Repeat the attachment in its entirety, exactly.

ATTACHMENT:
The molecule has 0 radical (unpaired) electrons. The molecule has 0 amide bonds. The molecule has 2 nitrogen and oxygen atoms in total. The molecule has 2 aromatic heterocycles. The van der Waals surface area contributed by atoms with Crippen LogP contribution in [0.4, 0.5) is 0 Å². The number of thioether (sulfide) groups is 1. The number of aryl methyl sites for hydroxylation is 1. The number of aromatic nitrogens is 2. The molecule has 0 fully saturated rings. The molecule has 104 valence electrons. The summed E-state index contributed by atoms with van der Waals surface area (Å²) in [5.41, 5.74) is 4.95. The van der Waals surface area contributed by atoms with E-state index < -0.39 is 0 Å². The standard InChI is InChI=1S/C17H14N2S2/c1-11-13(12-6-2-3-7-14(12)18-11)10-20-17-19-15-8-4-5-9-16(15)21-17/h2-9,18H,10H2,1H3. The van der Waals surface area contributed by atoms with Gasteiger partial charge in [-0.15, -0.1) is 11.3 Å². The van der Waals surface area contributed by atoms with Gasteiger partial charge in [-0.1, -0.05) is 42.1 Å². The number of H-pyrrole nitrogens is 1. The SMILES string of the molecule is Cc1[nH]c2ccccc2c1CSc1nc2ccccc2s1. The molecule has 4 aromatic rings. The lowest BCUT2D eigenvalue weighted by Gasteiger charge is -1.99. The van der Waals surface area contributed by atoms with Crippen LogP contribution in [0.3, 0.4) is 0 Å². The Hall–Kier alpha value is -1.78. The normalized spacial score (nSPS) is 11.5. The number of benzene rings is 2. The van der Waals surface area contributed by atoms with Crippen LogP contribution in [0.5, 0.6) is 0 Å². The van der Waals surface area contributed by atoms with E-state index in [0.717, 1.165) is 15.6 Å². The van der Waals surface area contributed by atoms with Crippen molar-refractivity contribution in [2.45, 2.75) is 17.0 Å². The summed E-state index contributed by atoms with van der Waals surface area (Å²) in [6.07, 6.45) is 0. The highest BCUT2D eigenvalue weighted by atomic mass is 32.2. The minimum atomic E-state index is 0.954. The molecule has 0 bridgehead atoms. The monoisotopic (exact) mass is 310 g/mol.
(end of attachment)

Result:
The molecule has 0 radical (unpaired) electrons. The molecule has 0 amide bonds. The molecule has 2 nitrogen and oxygen atoms in total. The molecule has 2 aromatic heterocycles. The van der Waals surface area contributed by atoms with Crippen LogP contribution in [0.4, 0.5) is 0 Å². The number of thioether (sulfide) groups is 1. The number of aryl methyl sites for hydroxylation is 1. The number of aromatic nitrogens is 2. The molecule has 0 fully saturated rings. The molecule has 104 valence electrons. The summed E-state index contributed by atoms with van der Waals surface area (Å²) in [5.41, 5.74) is 4.95. The van der Waals surface area contributed by atoms with E-state index < -0.39 is 0 Å². The standard InChI is InChI=1S/C17H14N2S2/c1-11-13(12-6-2-3-7-14(12)18-11)10-20-17-19-15-8-4-5-9-16(15)21-17/h2-9,18H,10H2,1H3. The van der Waals surface area contributed by atoms with Gasteiger partial charge in [-0.15, -0.1) is 11.3 Å². The van der Waals surface area contributed by atoms with Gasteiger partial charge in [-0.1, -0.05) is 42.1 Å². The number of H-pyrrole nitrogens is 1. The SMILES string of the molecule is Cc1[nH]c2ccccc2c1CSc1nc2ccccc2s1. The molecule has 4 aromatic rings. The lowest BCUT2D eigenvalue weighted by Gasteiger charge is -1.99. The van der Waals surface area contributed by atoms with Crippen LogP contribution in [0.3, 0.4) is 0 Å². The Hall–Kier alpha value is -1.78. The normalized spacial score (nSPS) is 11.5. The number of benzene rings is 2. The van der Waals surface area contributed by atoms with Crippen LogP contribution in [0.5, 0.6) is 0 Å². The van der Waals surface area contributed by atoms with E-state index in [0.717, 1.165) is 15.6 Å². The van der Waals surface area contributed by atoms with Crippen molar-refractivity contribution in [2.45, 2.75) is 17.0 Å². The summed E-state index contributed by atoms with van der Waals surface area (Å²) in [6.07, 6.45) is 0. The highest BCUT2D eigenvalue weighted by atomic mass is 32.2. The minimum atomic E-state index is 0.954. The molecule has 0 bridgehead atoms. The monoisotopic (exact) mass is 310 g/mol.